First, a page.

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No evidence of a STEM worker shortage?

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No evidence of a STEM worker shortage?

Center for Immigration Studies report conflicts with a widely-held sentiment.

In most surveys of middle market companies over the past few years, a major concern of CEOs has been the increasing unavailability of skilled workers in the US marketplace. This concern has been borne out in surveys of larger companies well.

"This may be a great situation for employers, but it is hard to see how this in the best long-term interest of the American people."

However, a new report from the Center for Immigration Studies concludes that – at least among the higher-end “STEM” segment – such concerns are overblown.  (Note: the CIS advocates against liberalized immigration policies, particularly with respect to illegal immigration.) 

Herewith, the CIS’ write-up of the findings: 

While employers argue that there are not enough workers with science, technology, engineering, and math (STEM) degrees, a new analysis of government data by the Center for Immigration Studies finds no evidence that a general shortage of such workers exists. Consistent with most research on the subject, the findings show that the country has more than twice as many people with STEM degrees as there are STEM jobs. Also consistent with most other research on the subject, we find only modest levels of wage growth for such workers for more than a decade. Both employment and wage data indicate STEM workers are not in short supply in the United States.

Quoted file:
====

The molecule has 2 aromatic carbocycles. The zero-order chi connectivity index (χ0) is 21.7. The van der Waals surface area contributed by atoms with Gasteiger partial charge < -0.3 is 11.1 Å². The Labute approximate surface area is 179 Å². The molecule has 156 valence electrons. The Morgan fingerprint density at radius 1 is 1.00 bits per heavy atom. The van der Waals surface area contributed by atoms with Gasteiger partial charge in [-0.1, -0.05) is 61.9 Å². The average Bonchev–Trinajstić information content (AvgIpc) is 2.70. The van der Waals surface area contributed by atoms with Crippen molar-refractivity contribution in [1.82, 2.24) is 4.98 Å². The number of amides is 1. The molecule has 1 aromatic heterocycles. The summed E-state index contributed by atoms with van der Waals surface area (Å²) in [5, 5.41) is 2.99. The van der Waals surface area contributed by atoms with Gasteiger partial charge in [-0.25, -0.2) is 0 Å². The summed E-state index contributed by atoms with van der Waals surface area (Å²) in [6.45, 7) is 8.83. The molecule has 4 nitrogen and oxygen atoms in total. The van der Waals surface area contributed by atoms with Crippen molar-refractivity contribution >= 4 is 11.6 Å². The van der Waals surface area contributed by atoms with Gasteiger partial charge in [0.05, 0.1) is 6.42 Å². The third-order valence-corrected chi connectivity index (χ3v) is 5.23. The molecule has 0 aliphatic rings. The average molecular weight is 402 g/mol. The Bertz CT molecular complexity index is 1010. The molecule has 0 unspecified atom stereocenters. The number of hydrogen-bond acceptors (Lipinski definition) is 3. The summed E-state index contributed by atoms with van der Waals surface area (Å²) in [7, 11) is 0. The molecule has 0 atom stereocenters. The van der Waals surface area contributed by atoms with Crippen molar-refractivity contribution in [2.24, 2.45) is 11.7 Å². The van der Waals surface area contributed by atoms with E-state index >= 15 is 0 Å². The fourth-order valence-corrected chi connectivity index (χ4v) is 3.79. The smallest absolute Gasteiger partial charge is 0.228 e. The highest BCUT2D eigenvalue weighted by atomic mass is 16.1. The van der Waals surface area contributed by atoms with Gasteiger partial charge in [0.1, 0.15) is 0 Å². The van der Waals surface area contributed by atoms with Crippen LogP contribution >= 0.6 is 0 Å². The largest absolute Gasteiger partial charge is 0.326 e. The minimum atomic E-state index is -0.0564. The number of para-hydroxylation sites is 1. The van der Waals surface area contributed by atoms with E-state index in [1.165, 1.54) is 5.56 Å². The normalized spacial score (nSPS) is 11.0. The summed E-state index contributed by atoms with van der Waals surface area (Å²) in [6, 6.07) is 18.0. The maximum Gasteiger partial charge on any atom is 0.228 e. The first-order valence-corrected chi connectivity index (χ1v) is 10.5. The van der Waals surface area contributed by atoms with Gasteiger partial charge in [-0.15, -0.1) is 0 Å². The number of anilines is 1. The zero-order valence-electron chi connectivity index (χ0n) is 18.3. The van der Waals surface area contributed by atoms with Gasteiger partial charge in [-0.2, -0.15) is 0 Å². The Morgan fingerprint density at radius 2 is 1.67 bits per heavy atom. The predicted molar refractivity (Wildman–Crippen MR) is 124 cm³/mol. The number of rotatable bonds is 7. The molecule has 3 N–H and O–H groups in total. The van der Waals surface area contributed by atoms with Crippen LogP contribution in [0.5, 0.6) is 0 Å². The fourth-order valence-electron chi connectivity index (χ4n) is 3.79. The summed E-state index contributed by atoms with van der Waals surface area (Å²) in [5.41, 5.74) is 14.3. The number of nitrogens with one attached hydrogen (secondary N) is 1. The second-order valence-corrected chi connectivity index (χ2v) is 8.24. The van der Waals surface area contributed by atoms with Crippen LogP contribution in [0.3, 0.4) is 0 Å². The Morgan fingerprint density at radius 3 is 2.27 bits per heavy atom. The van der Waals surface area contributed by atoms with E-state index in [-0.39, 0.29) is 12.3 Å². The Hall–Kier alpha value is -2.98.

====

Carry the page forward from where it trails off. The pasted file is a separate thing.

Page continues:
"By allowing in many more immigrants than the STEM labor market can absorb, Congress is almost certainly holding down wage growth, crowding natives out of these jobs, and reducing the incentive for Americans to undertake the challenging course work necessary for a STEM career," said Dr. Steven Camarota, the Center's Director of Research and co-author of the report. "This may be a great situation for employers, but it is hard to see how this in the best long-term interest of the American people."

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